In time monitoring is about the now and very recent past (typically seconds to days ago).  In IT this might be monitoring the physical status of servers to check the temperature and power consumption to identify any devices that are running hot or monitoring alert/error logs and escalating important messages or messages that have reached a threshold over a time period to a human operator for investigation.  The goal is to proactively identify future faults to allow preventative maintenance to be taken (a server that is running hot is more likely to fail in the near future, a disk that is throwing more than a certain number of errors in an hour may need to be replaced).  In a call centre this might be number of agents currently logged in, number of agents currently on calls, number of agents in wrap up, number of agents available, number of callers in queue, average time in queue for the past hour and past 4 hours, average call duration, longest current call and similar metrics.  This will be used by the floor supervisiors to manage load, redistribute staff from back office to call handling or visa versa, if a call is well over the expected duration then check on the agent to see if they are having problems and similar minute to minute controls.  Transport and logistics companies are increasing using GIS tracking of vehicles to support real time management of services.  Examples of this include bus companies tracking buses to provide arrival time data to schedule boards in bus stops, companies such as Uber and Ola routing requests for journeys to the nearest driver and Google monitoring the locations of Google Maps users in real time to determine if they are travelling, by what means and their speed so as to provide congestion information to other users so they can be directed around bottlenecks.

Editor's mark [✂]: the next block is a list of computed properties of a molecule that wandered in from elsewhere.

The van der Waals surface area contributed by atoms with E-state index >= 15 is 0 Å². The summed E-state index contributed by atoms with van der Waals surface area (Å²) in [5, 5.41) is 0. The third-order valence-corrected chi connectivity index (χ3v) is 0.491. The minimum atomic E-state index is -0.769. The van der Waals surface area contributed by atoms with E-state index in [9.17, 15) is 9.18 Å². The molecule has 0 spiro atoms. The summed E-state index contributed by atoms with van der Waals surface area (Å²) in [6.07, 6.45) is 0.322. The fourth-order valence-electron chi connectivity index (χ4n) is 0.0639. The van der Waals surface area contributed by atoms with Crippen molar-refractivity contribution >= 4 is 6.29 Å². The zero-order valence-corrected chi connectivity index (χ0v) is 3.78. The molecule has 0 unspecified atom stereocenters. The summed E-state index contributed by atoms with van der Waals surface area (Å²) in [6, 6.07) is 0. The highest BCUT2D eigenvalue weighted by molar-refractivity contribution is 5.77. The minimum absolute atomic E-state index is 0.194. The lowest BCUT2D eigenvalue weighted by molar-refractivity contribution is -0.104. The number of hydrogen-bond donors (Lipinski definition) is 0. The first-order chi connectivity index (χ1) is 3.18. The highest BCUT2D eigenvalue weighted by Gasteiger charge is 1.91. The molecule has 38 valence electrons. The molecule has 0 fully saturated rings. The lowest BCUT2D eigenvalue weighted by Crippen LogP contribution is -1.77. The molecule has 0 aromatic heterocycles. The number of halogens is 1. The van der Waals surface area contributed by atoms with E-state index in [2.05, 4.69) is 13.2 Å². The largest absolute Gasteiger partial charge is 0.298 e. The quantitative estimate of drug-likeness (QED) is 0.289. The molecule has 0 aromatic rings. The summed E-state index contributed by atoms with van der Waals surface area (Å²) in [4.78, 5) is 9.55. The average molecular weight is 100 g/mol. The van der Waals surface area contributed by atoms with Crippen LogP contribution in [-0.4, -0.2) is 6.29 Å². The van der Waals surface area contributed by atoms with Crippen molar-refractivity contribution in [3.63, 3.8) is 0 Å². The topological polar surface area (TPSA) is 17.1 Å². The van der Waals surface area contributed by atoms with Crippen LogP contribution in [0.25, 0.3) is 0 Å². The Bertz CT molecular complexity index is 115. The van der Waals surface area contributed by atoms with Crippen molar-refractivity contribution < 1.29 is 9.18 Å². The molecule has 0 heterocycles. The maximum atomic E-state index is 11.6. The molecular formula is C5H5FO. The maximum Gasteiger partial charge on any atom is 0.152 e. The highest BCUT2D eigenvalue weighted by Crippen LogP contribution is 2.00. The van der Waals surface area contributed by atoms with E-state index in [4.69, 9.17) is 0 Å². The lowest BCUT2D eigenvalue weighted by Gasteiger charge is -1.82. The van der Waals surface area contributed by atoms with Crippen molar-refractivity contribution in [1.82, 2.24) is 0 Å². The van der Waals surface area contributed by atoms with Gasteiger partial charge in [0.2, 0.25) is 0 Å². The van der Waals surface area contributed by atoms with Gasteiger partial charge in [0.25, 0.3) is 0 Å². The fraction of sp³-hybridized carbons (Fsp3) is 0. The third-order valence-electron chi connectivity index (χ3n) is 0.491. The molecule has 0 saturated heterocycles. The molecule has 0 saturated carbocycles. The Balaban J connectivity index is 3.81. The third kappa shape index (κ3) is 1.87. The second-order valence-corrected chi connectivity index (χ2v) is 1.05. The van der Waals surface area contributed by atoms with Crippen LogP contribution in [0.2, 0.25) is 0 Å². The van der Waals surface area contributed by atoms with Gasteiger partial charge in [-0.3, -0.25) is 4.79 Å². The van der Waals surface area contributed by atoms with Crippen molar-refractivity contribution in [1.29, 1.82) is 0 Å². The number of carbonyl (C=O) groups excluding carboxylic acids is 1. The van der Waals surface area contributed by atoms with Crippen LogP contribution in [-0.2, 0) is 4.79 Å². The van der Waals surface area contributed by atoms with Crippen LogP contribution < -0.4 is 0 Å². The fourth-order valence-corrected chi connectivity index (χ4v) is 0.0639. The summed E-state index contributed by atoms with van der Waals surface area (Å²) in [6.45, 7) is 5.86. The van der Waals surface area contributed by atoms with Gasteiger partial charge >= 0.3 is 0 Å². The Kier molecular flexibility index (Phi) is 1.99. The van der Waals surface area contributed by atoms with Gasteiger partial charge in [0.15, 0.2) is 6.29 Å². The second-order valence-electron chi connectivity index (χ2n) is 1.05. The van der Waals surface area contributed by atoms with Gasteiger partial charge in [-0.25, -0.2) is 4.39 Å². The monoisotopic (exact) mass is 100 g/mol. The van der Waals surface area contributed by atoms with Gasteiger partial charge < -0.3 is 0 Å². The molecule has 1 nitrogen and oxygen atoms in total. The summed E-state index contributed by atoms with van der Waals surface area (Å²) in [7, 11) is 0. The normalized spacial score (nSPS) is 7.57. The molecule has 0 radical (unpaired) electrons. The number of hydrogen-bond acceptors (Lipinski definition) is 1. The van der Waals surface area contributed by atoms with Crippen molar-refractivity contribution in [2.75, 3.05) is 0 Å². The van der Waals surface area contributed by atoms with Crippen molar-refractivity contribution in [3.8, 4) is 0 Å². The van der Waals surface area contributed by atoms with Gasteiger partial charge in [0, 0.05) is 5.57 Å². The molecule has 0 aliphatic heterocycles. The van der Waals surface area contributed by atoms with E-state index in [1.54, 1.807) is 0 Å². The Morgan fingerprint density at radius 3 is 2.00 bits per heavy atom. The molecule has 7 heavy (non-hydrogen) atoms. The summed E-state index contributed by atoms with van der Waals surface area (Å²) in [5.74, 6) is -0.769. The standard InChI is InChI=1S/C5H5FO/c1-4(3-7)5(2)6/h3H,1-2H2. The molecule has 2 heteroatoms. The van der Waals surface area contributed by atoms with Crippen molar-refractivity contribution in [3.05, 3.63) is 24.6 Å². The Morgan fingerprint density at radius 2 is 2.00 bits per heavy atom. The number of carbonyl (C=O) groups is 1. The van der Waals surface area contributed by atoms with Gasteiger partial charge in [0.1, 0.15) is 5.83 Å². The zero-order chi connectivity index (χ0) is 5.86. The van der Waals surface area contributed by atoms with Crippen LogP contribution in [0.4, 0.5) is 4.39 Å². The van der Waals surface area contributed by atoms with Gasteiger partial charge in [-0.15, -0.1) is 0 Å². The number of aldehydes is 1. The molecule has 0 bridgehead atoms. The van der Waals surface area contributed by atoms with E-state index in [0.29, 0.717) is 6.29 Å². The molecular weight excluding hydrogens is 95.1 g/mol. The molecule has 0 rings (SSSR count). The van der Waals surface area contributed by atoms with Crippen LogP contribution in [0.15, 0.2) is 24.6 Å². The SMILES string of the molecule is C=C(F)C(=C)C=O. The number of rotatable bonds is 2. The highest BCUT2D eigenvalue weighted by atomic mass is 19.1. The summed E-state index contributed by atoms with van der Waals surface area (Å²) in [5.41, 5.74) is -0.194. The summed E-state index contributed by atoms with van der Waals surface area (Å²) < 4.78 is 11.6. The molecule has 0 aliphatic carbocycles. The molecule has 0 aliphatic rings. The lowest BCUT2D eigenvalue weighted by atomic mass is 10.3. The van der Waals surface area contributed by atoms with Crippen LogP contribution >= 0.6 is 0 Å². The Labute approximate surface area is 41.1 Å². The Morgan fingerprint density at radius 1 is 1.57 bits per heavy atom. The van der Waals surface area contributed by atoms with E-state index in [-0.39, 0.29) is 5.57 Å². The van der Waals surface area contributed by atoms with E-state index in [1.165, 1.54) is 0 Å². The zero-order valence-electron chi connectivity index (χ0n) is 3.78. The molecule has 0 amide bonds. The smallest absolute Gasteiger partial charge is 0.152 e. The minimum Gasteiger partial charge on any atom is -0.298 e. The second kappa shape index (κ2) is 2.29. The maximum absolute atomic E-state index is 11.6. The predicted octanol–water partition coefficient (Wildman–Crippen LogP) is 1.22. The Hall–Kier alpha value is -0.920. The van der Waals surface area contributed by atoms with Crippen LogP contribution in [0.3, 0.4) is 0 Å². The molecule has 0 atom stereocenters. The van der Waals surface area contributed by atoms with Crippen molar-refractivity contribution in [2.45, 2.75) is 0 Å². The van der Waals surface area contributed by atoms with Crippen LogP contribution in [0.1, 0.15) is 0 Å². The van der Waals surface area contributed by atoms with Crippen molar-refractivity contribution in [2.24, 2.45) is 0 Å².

7. One of the challenges of a data integration project can be combining data from incompatible sources. However, another challenge is getting the analysis of the requirement correct. This can be a complex task of identifying and documenting both the functional and non-functional requirements. The functional requirements gathering process focuses on product functionality, capability, features, and usability whereas the non-functional requirements gathering process encompasses all other factors not connected to a product’s functionality such as performance, security, or technical specifications.
    1. Provide 3 questions that should be answered when gathering functional requirements
      What are you looking to achieve?
      What is your business process that the product will be used in, where are ther touch points?
      What does your current solution not do that you need it to do?
    1. Provide 3 questions that should be answered when gathering non-functional requirements
      How quickly do you need the solution to respond to transactions/produce the report?  What’s your optimal target and what’s your worst acceptable case?  (The business may want immediate response but not be prepared to pay for it)
      What if any legal or regulatory restrictions does the solution need to comply with?
      In the event of a catastrophic system failure what downtime can you tolerate?  What is your optimal target and what’s your worst acceptable case?  (Again, the business may want zero downtime and no transaction loss, but they may not be prepared to pay for it).